The 30% ruling
Tax free allowance of 30 percent
The 30% ruling is a tax advantage for incoming employees who are working in the Netherlands. When the appropriate requirements are met, the employer is allowed to grant a tax free allowance amounting to 30 per cent of the salary which is subject to Dutch payroll tax. The consequence is that the taxable part of the salary is reduced to 70% and on top of that the 30% allowance is paid so that the total stays 100%. The tax free allowance is considered as compensation for extra territorial expenses a foreign employee has for working outside their home country. The employer can also reimburse these extra territorial expenses instead, but to be able to do this, the employee will need to supply all receipts to the employer so that they can be checked and then reimbursed. This is obviously a lot of extra work, especially if it needs to be done for multiple employees. It is therefor more common to apply for the 30% ruling. The 30% allowance will be included in the salary in such a way that the costs for the employer will not be higher, while the employee has a higher net salary.
Benefit of our experience with the 30% ruling!
Expatax can assist with the whole application procedure. We are very experienced with the 30% ruling and its application process as we have many companies as clients for who we take care of all the requests on behalf of their employees. We have more than 15 years experience and have filed thousands of applications with a high success rate.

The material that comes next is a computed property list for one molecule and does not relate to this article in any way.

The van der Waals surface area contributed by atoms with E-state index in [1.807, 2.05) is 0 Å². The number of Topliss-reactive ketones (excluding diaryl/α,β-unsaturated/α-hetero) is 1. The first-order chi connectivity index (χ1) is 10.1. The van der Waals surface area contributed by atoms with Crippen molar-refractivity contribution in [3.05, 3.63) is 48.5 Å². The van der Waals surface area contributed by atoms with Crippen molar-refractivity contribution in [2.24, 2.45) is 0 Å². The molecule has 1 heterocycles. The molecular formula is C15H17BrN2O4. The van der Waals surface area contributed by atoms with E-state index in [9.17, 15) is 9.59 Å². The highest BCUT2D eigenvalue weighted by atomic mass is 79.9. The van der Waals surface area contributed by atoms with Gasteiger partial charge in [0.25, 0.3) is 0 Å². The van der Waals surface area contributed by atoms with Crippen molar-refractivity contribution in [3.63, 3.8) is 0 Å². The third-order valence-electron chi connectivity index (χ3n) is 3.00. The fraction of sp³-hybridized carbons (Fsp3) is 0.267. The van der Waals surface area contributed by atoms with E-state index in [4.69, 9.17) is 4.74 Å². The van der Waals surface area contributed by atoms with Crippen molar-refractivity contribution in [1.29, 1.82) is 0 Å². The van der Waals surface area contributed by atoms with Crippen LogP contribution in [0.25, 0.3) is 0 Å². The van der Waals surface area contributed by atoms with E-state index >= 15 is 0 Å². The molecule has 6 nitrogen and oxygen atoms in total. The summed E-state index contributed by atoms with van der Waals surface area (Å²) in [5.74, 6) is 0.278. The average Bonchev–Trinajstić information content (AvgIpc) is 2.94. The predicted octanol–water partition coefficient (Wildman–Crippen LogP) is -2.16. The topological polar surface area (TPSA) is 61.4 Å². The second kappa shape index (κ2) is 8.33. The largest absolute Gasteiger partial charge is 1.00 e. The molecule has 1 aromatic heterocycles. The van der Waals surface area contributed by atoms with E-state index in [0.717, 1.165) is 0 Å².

To qualify for the ruling the expatriate must be an employee who is hired from abroad or transferred by an employer to work in the Netherlands and who has specific expertise that is scarce or absent on the job market in the Netherlands.
For the evaluation of whether an entered employee possesses specific expertise that is scarce or absent on the job market in the Netherlands, a minimum salary requirement was introduced on January 1, 2012. This salary requirement replaced the obligation to prove the level of education and relevant work experience.
|Minimum required taxable salary (70%):||€ 38,961 (which is gross € 55,659)||€ 38,347 (which is gross € 54,781)||€ 37,743 (which is gross € 53,919)||€ 37,296 (which is gross € 53,280)|
|For employees under the age of 30 who have a master degree the minimum required taxable salary (70%) is||€ 29,616 (which is gross € 42,309)||€ 29,149 (which is gross € 41,641)||€ 28,690 (which is gross € 40,986)||€ 28,350 (which is gross € 40,500)|
If you conduct scientific research at a specific research institution, a salary requirement is not applicable.
Tax free allowance can be less than 30%